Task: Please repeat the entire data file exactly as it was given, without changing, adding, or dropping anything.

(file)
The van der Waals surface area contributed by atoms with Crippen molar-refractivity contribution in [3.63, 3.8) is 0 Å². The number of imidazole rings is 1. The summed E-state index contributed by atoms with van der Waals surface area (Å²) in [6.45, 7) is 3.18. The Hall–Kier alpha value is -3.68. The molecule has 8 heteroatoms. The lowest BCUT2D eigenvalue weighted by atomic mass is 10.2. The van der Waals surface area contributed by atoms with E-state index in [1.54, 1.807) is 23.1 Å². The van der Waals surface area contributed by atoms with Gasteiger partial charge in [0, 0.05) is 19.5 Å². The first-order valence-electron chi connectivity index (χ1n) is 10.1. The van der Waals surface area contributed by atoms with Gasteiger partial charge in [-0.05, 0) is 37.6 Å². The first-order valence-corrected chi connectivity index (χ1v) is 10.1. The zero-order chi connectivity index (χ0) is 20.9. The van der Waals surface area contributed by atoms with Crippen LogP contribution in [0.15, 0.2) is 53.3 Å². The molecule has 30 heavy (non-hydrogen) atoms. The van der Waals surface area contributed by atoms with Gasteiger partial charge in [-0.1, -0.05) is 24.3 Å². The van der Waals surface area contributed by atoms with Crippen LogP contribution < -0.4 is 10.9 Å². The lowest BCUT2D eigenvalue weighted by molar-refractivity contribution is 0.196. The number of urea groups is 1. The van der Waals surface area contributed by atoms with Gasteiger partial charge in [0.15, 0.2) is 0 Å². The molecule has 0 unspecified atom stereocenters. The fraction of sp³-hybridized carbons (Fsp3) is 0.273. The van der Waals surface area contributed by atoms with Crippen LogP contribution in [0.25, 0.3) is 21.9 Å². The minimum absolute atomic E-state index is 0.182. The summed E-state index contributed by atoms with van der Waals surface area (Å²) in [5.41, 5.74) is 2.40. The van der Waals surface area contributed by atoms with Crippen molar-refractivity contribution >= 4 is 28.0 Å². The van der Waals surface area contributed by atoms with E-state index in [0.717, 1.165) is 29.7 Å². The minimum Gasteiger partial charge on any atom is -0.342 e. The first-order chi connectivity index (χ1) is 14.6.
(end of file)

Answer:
The van der Waals surface area contributed by atoms with Crippen molar-refractivity contribution in [3.63, 3.8) is 0 Å². The number of imidazole rings is 1. The summed E-state index contributed by atoms with van der Waals surface area (Å²) in [6.45, 7) is 3.18. The Hall–Kier alpha value is -3.68. The molecule has 8 heteroatoms. The lowest BCUT2D eigenvalue weighted by atomic mass is 10.2. The van der Waals surface area contributed by atoms with E-state index in [1.54, 1.807) is 23.1 Å². The van der Waals surface area contributed by atoms with Gasteiger partial charge in [0, 0.05) is 19.5 Å². The first-order valence-electron chi connectivity index (χ1n) is 10.1. The van der Waals surface area contributed by atoms with Gasteiger partial charge in [-0.05, 0) is 37.6 Å². The first-order valence-corrected chi connectivity index (χ1v) is 10.1. The zero-order chi connectivity index (χ0) is 20.9. The van der Waals surface area contributed by atoms with Crippen LogP contribution in [0.15, 0.2) is 53.3 Å². The molecule has 30 heavy (non-hydrogen) atoms. The van der Waals surface area contributed by atoms with Gasteiger partial charge in [-0.1, -0.05) is 24.3 Å². The van der Waals surface area contributed by atoms with Crippen LogP contribution < -0.4 is 10.9 Å². The lowest BCUT2D eigenvalue weighted by molar-refractivity contribution is 0.196. The number of urea groups is 1. The van der Waals surface area contributed by atoms with Gasteiger partial charge in [0.15, 0.2) is 0 Å². The molecule has 0 unspecified atom stereocenters. The fraction of sp³-hybridized carbons (Fsp3) is 0.273. The van der Waals surface area contributed by atoms with Crippen LogP contribution in [0.25, 0.3) is 21.9 Å². The minimum absolute atomic E-state index is 0.182. The summed E-state index contributed by atoms with van der Waals surface area (Å²) in [5.41, 5.74) is 2.40. The van der Waals surface area contributed by atoms with Crippen molar-refractivity contribution >= 4 is 28.0 Å². The van der Waals surface area contributed by atoms with E-state index in [0.717, 1.165) is 29.7 Å². The minimum Gasteiger partial charge on any atom is -0.342 e. The first-order chi connectivity index (χ1) is 14.6.